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Innovation

“Pulling in the future”

Two crucial questions of innovation:

  1. What will customers want tomorrow?
  2. How can we give it to them today?

The Importance Of Innovation

“In a world of ever-accelerating change, innovation is the only insurance against irrelevance… the only antidote to margin-crushing competition.” - Gary Hamel, Innovation To The Core, pg xviii

Peter Drucker poignantly emphasised that the 2 essential components of business are innovation and marketing.

“Because the purpose of business is to create a customer, the business enterprise has two?and only two?basic functions: marketing and innovation. Marketing and innovation produce results; all the rest are costs. Marketing is the distinguishing, unique function of the business.”

Peter Drucker, the father of business consulting.

So What Is Innovation?

How do we know when we have innovated? By what standard do we measure what is an ‘innovation’?

Is it enough for something to be new or different to value it? Of course not. So innovation in business must be directed towards the business objectives. (Which boils down to the Marketing function, i.e. ‘going to market’ in a way that builds sustained competitive advantage and increased shareholder value, through solving customer needs, and filling customer wants.)

I like the model that considers 3 levels of innovation:

Basic innovation

Incrementalism (e.g. split testing changes in a company newsletter to increase click-through rates)

Relative innovation

Iteration – alluding to a compounding effect of multiple incremental changes. Consider the waterfall model that sees a priority based set of dependencies that upgrade a project/product/process/etc to higher levels of development, each stage layering on top of the previous progress.

Concept innovation

A Breakthrough that jumps from one state to another, creating a distinct gap between what came before. Seth Godin’s idea of a Purple Cow – something so remarkable that it immediately jumps out as noticeable and compelling.

New Product Development

A simple theoretical model…

Idea Generation > Screening > Concept development and testing > Business analysis (finances only) > Product development > Test marketing > Commercialisation and launch.

This does not include production and distribution or various aspects of the value chain and supply chain management.

The Drive for Innovation

“Innovation from Everyone and Everywhere” Whirlpool CEO Dave Whitwam, 1999

The Possibiliites For Innovation

“We argue that it is entirely possible to boost your company’s innovation perormance in a dramatic and enduring way, but it can only be done if you are prepared to make innovation a systematic enterprise capability” – Innovation To The Core, pg 15

Preconditions For Innovation

Three criticial preconditions for making innovation happen: (Innovation To The Core, pg 26)

  1. Creating time and space in people’s lives for reflection, ideation, and experimentation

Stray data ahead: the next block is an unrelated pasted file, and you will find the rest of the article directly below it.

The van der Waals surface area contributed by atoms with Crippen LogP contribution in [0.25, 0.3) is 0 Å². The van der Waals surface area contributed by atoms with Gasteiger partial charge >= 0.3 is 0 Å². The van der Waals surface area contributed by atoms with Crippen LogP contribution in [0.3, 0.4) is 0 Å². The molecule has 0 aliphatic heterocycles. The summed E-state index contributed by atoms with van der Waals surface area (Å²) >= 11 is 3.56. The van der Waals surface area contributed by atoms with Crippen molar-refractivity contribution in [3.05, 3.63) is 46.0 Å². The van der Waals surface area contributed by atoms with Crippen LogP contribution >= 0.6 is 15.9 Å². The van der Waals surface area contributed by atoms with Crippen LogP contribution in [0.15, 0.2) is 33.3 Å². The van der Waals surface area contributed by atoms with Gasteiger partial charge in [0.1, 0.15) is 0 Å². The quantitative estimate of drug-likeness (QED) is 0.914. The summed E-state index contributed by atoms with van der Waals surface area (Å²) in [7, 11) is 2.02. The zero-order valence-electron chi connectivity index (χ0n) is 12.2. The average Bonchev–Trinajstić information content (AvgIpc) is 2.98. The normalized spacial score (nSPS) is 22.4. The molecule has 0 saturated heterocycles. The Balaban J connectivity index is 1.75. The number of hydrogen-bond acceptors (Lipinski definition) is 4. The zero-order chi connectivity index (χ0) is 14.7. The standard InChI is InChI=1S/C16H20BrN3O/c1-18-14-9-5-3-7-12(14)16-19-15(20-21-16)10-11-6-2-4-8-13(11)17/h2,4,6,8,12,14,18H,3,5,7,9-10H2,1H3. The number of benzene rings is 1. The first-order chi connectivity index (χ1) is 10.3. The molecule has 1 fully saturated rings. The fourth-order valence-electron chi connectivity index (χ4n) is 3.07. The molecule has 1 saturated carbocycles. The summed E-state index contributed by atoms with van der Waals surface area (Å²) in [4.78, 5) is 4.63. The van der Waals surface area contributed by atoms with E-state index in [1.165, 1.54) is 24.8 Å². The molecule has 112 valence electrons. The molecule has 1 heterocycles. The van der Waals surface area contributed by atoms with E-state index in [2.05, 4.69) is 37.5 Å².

2. Maximising the diversity of thinking that innovation requires
  3. Fostering connection and conversation – the ‘combinational chemistry’ that serves as a breeding ground for breakthrough ideas

Bandwidth

We must reduce distractions, and create more ‘bandwidth’.

Diversity characteristics

We want diverse people, with polarised strengths, including some who are:

  • divergent thinkers and convergent thinkers
  • more analytical and more creative
  • close to the head office and far-away
  • younger and older
  • lots of experience and lots of imagination
  • who undersatnd technology and understand people
  • from inside the firm and from outside the firm

“Don’t be afraid to add some noncomformists, some frustrated activisits, and some peole who are perhapa a little weird and eccentric… Experiment at the California Institute of Technology showed ‘diverse groups of problem solvers consistently outperformed groups of the best and the brightest.” – Innovation To The Core, pg 31-32

Synergy

[to come]

Building An Innovation Pipeline

Strategic Insights come from Four Lenses of Innovation (Innovation To The Core, pg 46)

  • Challenging orthodoxies:
  • Harnessing discontinuities:
  • Leveraging competencies and straregic assets:
  • Understanding unarticulated needs:

Challenging orthodoxies:

Questioning deeply held dogmas inside copanies and inside industries about what drives success.

Radical innovators are almost by definition, contrarian. Companies that are radically reinvesting customer expectations and creating most fo the new wealth are invariable the industry challengers – those willing to questiondeeply held dogmas and to be contrarian.

Find orthodoxies by…

  1. Surfacing the dogmas – Identify common assumptions by the use of ‘is-of-identity’ language (look up e-prime), e.g. ‘price ‘is’ key’ or ‘this customer group ‘is’ priority.
  2. Finding the absurdities – Look at everything through the eye of a customer to uncover policies or systems that are absurd from their POV.
  3. Going to extremes – Ask what would happen if we pushed this to a rediculous limit… you might find the next Amazon.
  4. Search for the ‘and’ – Not that it can be done this way ‘or’ that way, but perhaps it can be done this way ‘and’ that way

Harnessing discontinuities:

Spotting unnoticed patterns of trends that could substantially change the rules of the game. Radical innovators are not forecasters or scenario planners. Instead, the are aware on some deep level of things that are already fundamentally changing, as John Naisbitt puts it, ‘the future is embedded in the present’, so that we discover as Peter Schwartz puts it, ‘the inevitable surprise’.

The goal is to surf the ‘tides of history’, to find and exploit discontinuity… where patterns or clusters of trends converge in intersection points.

Focus on identifying changes in the external environment, and then influence and amplify them.

  1. Look where your competitors are not – the bleeding edge
  2. Amplify weak signals to anticipate second and third order consequences